Orange Bran Loaf
Preheat the oven to 180°C

4 ozs of Self Raising Flour
1 oz wholemeal flour
2 ozs bran
1 level teaspoon baking soda
3 ozs soft butter
3 ozs sultanas
1 egg, beaten
5 oz carton of fruit yoghurt
1 orange, rind and 2 tablespoons of juice
4 ozs soft brown sugar
½ level teaspoon cinnamon
Pinch of salt

Rub the butter into the flours, then add all the remaining ingredients.
Put into a greased 2 lb loaf tin and bake for 45 minutes. Cool in the tin for ten minutes and then turn out onto cooling rack until it is cold.

A Torch

Home ~ Limestone & Guilded Bronze
~ Leo Higgins

Standing on the junction of Buckingham Street and Sean MacDermott Street in Dublin’s North Inner City, is Home by Leo Higgins, is a monument to the memory of all those who died as a direct or indirect result of heroin in the area.

Since 1996, a Christmas Tree had been erected each year on the site, where the memorial now stands. Stars were placed on the Christmas Tree to commemorate those who had died from drugs. In that first year, eighty four stars hung on the tree’s branches. By December 2000, the tree held one hundred and twenty four stars, each one placed there for someone known to have died locally from heroin. Some families lost as many as three or more of their children to drugs. The idea of the Memorial project was not to replace the Christmas Tree, but to create some form of more permanent marker at the site.

Leo Higgins was born in Dublin in 1951. He went to London aged twenty-one and worked for ten years in a foundry. He now says that casting and making things in metal is, “What I absolutely want to do”. He considers himself “extremely lucky as I have the foundry and I also get to make sculpture”. However, he points out that “it’s bloody hard work”.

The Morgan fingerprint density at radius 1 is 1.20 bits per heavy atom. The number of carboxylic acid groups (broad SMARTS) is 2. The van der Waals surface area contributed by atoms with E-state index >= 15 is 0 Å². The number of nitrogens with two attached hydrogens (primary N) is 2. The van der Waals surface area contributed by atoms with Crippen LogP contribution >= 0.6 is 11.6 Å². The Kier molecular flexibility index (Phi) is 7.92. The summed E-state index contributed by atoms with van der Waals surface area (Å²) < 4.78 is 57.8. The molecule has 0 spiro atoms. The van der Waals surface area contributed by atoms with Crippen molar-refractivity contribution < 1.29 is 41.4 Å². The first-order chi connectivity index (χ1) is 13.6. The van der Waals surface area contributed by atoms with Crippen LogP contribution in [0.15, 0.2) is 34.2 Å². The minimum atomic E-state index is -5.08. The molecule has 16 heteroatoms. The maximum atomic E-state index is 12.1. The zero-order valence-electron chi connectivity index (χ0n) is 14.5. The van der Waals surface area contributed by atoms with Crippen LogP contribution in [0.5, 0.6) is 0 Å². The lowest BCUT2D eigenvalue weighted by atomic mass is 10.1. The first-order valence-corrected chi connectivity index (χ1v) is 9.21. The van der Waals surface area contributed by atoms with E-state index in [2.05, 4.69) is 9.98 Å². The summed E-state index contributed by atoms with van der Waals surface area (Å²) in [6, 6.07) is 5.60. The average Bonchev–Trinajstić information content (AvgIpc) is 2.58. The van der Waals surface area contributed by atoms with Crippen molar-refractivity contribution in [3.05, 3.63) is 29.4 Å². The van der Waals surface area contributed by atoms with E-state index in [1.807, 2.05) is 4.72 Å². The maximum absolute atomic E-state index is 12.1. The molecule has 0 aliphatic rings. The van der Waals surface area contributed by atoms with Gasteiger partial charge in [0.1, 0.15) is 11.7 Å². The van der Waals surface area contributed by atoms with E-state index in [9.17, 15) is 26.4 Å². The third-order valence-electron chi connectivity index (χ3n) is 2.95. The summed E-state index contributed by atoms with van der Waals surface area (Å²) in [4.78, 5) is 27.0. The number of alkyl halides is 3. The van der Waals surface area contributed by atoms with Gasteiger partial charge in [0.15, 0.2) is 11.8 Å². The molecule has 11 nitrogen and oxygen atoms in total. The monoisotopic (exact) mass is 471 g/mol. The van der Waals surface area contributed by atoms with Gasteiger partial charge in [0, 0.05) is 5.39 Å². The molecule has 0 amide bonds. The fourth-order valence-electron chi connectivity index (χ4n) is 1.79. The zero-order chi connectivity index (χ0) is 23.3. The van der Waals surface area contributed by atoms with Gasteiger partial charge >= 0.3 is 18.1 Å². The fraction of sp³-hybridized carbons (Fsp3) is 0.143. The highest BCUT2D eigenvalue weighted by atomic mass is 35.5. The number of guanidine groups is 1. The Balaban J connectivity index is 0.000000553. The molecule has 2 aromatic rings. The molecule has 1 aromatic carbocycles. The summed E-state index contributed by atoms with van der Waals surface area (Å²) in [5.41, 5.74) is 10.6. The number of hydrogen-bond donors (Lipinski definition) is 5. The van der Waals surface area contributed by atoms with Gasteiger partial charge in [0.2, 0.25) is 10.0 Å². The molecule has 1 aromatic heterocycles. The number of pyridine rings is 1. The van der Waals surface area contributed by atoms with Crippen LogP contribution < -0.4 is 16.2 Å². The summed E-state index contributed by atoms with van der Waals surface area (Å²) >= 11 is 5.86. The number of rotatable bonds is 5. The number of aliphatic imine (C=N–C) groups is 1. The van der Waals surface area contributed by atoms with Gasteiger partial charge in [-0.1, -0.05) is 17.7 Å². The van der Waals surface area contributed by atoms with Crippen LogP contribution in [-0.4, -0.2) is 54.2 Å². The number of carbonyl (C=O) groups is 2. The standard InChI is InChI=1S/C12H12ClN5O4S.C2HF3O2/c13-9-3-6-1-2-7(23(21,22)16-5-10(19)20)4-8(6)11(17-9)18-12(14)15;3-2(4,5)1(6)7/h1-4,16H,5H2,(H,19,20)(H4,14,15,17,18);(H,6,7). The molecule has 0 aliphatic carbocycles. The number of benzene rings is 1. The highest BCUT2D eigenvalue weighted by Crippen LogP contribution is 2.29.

He was winner of the Oireachtas Prize for sculpture in 1984 and 1985. It is a national award open to all Irish artists living at home and abroad. Higgins has exhibited in solo and group exhibitions throughout Ireland. He is a founder member of the Sculptors Society of Ireland.  In 1986 Leo started a ten year, one-day-a-week teaching stint in The National College of Art & Design, Dublin. 1987, saw the beginning of Cast Foundry in the heart of Dublin’s “Liberties” with Leo Higgins and Belmullet-born Colm Brennan at the helm.

Openings ~ 40

An Archway mid terrace that I passed in Banbridge the other week. I am nosy and love to peep through and see where they lead.

Taking a closer look, it leads to another roadway, some back gardens with clothes lines and a group of bungalows.

First Memory

I remember the day. We were lying on the carpet under the bay window in the ‘Sitting room’. Nowadays you would call it a lounge. I liked the feel of the carpet on my legs and arms. It was late morning and the light was switched on.